Protect ya neck! Because Mad Cave/Dry Foot’s own Jarred Lujan pops in to answer some questions! From Dry Foot itself to the Wu-Tang Clan!
1. Hello there, and welcome to the Mind Meld here at IndieComiX! For those not familiar with you and your work, could you tell us about yourself?
My name is Jarred Luján, I’m a Mexican-American writer from the greatest state in the union, Texas. I mainly just write comics and tweet about the Wu-Tang Clan.
2. The Dry Foot trade was released on the 24th this past week, how are you feeling about that?
It feels bittersweet. I love this book, I’m tremendously proud of it, and I think the trade gives a lot more people a chance to read it fully. This really is the end of this journey, at least for now, and that kind of bums me out. I had such an amazing and educating experience at every stage of this book, I’m just sad that part is coming to an end.
3. What made you go with 1980s Miami as a setting for the story?
I didn’t choose the setting, actually! Mad Cave Studios kind of just told me that’s what they were thinking and I ran with it. I was excited to play in the 80’s though. Its got this sort of nostalgic aura around it that I think is often associated with people romanticizing it. I really wanted to dirty that up a little bit, to bring it down to its true roots.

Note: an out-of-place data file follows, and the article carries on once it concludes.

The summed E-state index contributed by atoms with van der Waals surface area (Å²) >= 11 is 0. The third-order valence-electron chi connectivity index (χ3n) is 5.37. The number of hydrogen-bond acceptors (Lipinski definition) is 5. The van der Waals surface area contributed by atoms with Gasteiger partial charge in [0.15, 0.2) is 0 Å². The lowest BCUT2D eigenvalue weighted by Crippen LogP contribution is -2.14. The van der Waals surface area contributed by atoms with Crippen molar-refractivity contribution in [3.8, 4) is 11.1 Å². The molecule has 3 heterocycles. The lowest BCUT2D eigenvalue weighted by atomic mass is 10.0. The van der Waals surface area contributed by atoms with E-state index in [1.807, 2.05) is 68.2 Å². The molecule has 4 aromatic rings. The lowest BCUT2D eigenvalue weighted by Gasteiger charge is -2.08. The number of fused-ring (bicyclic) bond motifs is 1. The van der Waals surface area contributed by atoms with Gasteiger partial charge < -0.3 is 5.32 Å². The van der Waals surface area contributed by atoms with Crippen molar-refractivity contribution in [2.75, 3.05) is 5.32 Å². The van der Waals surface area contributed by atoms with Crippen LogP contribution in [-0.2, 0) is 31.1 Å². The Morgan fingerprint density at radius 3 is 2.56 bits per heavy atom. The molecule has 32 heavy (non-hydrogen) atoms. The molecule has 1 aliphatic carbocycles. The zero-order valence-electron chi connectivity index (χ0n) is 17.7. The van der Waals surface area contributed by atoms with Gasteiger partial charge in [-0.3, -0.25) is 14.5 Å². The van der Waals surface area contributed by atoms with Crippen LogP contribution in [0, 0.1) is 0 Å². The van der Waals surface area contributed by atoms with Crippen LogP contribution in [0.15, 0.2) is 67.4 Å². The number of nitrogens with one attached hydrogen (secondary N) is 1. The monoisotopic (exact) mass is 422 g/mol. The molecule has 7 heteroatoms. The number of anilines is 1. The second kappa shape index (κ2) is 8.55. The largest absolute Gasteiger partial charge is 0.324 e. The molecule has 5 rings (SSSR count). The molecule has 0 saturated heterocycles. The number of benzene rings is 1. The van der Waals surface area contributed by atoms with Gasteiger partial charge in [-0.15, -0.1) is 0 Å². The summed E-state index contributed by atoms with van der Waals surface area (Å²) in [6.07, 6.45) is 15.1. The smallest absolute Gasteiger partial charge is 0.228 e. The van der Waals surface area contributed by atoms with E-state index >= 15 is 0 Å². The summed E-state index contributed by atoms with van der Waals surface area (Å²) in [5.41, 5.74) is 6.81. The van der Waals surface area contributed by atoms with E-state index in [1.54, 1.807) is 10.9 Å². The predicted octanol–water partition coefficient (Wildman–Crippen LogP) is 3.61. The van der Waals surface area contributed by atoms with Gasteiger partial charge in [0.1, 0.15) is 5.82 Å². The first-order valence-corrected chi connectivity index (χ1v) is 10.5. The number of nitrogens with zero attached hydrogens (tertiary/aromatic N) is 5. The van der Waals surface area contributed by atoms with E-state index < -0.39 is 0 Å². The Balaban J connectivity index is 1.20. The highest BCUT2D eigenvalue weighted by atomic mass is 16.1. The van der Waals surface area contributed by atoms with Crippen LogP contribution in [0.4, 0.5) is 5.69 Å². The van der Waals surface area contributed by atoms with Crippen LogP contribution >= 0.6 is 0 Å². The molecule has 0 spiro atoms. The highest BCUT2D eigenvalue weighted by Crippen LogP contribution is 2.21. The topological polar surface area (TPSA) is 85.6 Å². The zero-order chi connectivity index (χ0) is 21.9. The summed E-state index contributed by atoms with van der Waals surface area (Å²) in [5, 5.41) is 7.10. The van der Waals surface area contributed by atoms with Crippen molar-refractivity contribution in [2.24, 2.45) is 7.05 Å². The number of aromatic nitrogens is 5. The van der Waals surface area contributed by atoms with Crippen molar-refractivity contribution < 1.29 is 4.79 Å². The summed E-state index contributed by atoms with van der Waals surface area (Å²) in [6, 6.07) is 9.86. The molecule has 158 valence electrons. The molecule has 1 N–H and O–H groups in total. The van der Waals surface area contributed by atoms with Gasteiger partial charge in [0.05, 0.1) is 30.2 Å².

4. Is there going to be more in the Dry Foot world? As I’m fairly positive folks would want to see more. Especially as it doesn’t seem like a certain crime boss would leave things alone just because they high tailed it out of the area.
At this point, no, and I’m okay with that. I feel comfortable leaving our story where it is. I think we wrapped the story up in enough of a final ending to give readers a sound conclusion. Obviously, there’s maybe a little more to explore there, and if Mad Cave wanted to bring the whole team back to do more, I’d frankly have a hard time saying no. I love all the Dry Foot team, they’re all fam to me now, so I’d jump at the chance to work with them all on more (…or something else, even!)
5. You’re one of the 2019 Mad Cave Talent Search Winners, what led to you signing up for that?
A lot! I was actually pretty familiar with Mad Cave before the Talent Search. I had read Battlecats, Midnight Task Force, and in 2018 I entered the first Talent Search and lost. I followed with them though, I read all the ’18 Talent Search books along with most of the Mad Cave line that Mark London was writing. When the ’19 Talent Search came around, I was really on the fence about whether or not I was going to actually enter. I was having success in my own self-publishing corner, and figured I’d just focus on that, but Anthony Cleveland, ’18 winner and writer of Show’s End and Stargazer, convinced me to give it a shot. Anthony is a Big Homie and I wound up doing it pretty close to the deadline on his advice and friendly pressure. Obviously, a smart decision, hahahaha.
6. As a fellow Texan, did the recent snow/ice storm affect you too badly?
Yeah, it sucked. I lost power and water for two days, my parents lost both for five days, and my Grandparents, one of which is on oxygen, lost it for two or three days. It was a genuinely horrifying situation. I was mortified. I have never seen anything like that, especially seeing grocery stores just…empty, no food, no clean water. It was a crazy time to live through. I’m truly grateful all of my family is okay, and I wait with a strong sense of eagerness to see what Texas’ government is going to do to rectify this horrible mishandling of our infrastructure to make sure it never happens again.